Earlier this week I was scrolling through Netflix looking for something to watch. I was hoping to find something dark and interesting. I came across a new series, “Dark Tourist” and it fit the bill. I had no idea just how interesting it would be. The series, currently on the “Trending” list, follows host David Farrier as he travels to dark tourist locations, including many dangerous ones. After binge-watching season one of the show I had to talk to David, luckily, he was willing to answer some questions.
“Dark Tourist” takes David to locations like Japan’s Suicide Forest and Fukushima. We watch as he spends time with a killer, he participates in a Voodoo initiation, and he took part in burial rites that include sacrifices and we see a family dig up the dead to pay their respects and to redress them. Now, we have our fingers crossed for a second season.
David Farrier wears a lot of hats. He’s not only the host of “Dark Tourist”, he’s a writer, journalist, and documentary filmmaker. He’s the same filmmaker behind the documentary Tickled which is also streaming on Netflix. In the film, he explores the “competitive” world of tickling, which brought down a storm on legal issues. You can find out more about that and his other projects by visiting David’s website.
Horror Fuel: “You went through a lot of extreme and terrifying things in season one of Dark Tourist, including Voodoo rituals, spending time with a hitman, and going inside radioactive locations. What was the most frightening thing to you?”
David: “Mckamey Manor, because I’ve watched videos of Russ’s extreme haunt for a while. I couldn’t tell if he was a psychopath or if he was acting. I was watching people come out crying, bruised, and bloody.”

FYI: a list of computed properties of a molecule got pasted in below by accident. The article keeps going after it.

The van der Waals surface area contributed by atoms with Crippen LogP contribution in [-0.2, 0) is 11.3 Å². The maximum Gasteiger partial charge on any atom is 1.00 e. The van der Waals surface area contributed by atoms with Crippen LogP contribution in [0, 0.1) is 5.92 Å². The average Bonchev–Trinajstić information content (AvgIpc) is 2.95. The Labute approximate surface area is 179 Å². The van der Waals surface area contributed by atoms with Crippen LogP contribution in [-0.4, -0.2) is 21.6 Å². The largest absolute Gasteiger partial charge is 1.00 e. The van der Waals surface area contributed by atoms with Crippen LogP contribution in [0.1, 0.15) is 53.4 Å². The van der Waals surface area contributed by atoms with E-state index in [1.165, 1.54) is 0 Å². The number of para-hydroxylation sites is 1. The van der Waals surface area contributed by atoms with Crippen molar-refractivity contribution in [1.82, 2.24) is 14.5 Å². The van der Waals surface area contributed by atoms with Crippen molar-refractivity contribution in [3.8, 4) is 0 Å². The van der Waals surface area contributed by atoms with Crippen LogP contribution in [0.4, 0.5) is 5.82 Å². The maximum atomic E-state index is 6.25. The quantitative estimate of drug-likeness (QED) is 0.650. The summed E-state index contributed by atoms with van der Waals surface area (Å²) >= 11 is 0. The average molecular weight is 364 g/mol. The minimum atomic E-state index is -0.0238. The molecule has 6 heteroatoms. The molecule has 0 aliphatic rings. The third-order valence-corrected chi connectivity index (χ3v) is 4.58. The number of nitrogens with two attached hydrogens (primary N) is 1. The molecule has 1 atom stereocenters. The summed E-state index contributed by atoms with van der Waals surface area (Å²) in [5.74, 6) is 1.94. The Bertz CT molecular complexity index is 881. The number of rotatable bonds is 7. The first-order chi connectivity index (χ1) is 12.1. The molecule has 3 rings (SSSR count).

Horror Fuel: “I imagine. I’m sure hanging out with Popeye, Pablo Escobar’s enforcer was a bit unsettling as well.”
David: “Popeye was an odd guy. He was so charismatic and likable even though he killed over 200 people, including his pregnant girlfriend. I wouldn’t want to spend too much time with him. He’s back in jail now. I’m not sure for what. He pushed things and got threatening with people while I was there. I don’t think he feels any remorse. I think he looks back on those times as the good old days. He was definitely interesting.”
Horror Fuel: “You came face to face with death a lot in season one, even being part of a celebration where a family dug up their grandmother, went to an exorcism, and you visited Japan’s “Suicide Forest”. Did your experiences affect the way you see death now?”
David: “I was terrified of dying. I don’t want to leave this place, but now I’m more at peace with the concept of death. We in the west don’t talk about death. We are quick to bury someone when they die. I think confronting it makes it less scary. The burial rites you mentioned take place once a year in Indonesia. The dead are redressed and it is done with respect. They were excited, the children were excited. It’s good to be reminded that we do things differently. It was a good takeaway.”
Horror Fuel: “I can respect that. I guess it’s all about what culture you come from. If you are raised to see something as normal, then you will always see it that way. I imagine they would see our grieving process just as odd as we see theirs.”
Horror Fuel: “What was the strangest behind-the-scenes moment that we didn’t see?”